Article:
South Korea joined the stampede to the moon on Thursday with the launch of a lunar orbiter that will search for future landing sites.
The SpaceX-launched satellite will travel a long, roundabout path to conserve fuel, arriving at its destination in December.
If successful, it will join US and Indian spacecraft already operating around the moon, as well as a Chinese probe exploring the moon’s dark side.
India, Russia and Japan will launch lunar missions later this year or next, as will a number of private companies from the United States and other nations. In addition, NASA will present its giant lunar rocket at the end of August.
The South Korean mission, the country’s first step in lunar exploration at a cost of $180 million, features a solar-powered satellite designed to orbit just 100 kilometers (62 miles) above the lunar surface. Scientists expect it to collect geological and other data for at least a year from its low polar orbit.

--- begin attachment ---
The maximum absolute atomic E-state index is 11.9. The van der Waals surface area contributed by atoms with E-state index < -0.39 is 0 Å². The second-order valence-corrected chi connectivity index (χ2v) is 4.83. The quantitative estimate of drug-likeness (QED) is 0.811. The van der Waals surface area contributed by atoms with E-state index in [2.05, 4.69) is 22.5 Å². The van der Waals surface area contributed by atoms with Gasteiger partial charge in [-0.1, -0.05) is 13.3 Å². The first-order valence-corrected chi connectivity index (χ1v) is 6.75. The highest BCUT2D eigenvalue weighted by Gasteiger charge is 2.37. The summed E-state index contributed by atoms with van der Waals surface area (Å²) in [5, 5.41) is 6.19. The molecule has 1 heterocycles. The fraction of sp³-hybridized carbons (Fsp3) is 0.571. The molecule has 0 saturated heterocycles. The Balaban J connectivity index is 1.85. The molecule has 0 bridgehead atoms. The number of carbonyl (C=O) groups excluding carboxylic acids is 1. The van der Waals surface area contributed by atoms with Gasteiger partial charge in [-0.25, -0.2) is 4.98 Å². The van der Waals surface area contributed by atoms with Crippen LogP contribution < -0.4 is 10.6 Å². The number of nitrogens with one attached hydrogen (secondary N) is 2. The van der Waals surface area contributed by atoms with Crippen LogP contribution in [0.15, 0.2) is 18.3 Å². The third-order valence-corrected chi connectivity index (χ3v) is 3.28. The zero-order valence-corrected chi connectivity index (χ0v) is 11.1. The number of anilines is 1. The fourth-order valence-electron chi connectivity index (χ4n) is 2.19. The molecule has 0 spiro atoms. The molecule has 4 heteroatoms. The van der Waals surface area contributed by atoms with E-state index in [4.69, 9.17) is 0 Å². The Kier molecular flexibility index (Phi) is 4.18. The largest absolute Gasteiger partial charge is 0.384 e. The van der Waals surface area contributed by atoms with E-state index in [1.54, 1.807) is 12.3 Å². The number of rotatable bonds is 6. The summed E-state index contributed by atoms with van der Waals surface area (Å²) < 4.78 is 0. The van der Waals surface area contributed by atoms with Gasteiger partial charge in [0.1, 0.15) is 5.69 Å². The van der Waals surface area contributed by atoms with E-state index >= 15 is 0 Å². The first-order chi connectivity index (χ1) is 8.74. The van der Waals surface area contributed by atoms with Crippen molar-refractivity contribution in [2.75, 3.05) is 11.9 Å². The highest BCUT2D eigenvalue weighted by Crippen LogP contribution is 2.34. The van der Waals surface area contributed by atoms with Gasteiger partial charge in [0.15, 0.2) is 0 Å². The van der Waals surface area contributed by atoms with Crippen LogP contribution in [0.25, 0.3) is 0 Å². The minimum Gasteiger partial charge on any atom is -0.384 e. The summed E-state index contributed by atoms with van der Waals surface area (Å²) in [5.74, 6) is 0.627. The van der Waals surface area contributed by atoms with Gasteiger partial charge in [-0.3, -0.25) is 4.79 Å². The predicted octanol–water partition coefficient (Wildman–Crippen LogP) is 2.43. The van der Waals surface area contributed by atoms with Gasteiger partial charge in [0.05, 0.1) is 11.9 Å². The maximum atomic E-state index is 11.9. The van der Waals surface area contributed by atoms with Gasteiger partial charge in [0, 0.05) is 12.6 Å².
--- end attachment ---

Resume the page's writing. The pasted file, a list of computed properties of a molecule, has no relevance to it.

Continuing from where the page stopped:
It is the second South Korean space attempt in a span of six weeks.
In June, South Korea successfully launched a six-satellite package into orbit from Earth, using its own rocket for the first time. A first attempt late last year failed after the test satellite failed to reach orbit.
In May, South Korea joined a NASA-led coalition to explore the Moon with astronauts in the coming years and decades. NASA is targeting later this month for the first launch of its Artemis program. The goal is to send an unmanned capsule around the Moon and back to test systems before making a manned launch in two years.
The Danuri—Korean for “enjoy the moon”—carries six scientific instruments, including a camera for NASA. This one is designed to take a look at the ice-filled craters that always remain in the shadows at the lunar poles. The space agency prefers the lunar south pole to establish future astronaut outposts because there is evidence of the presence of frozen water.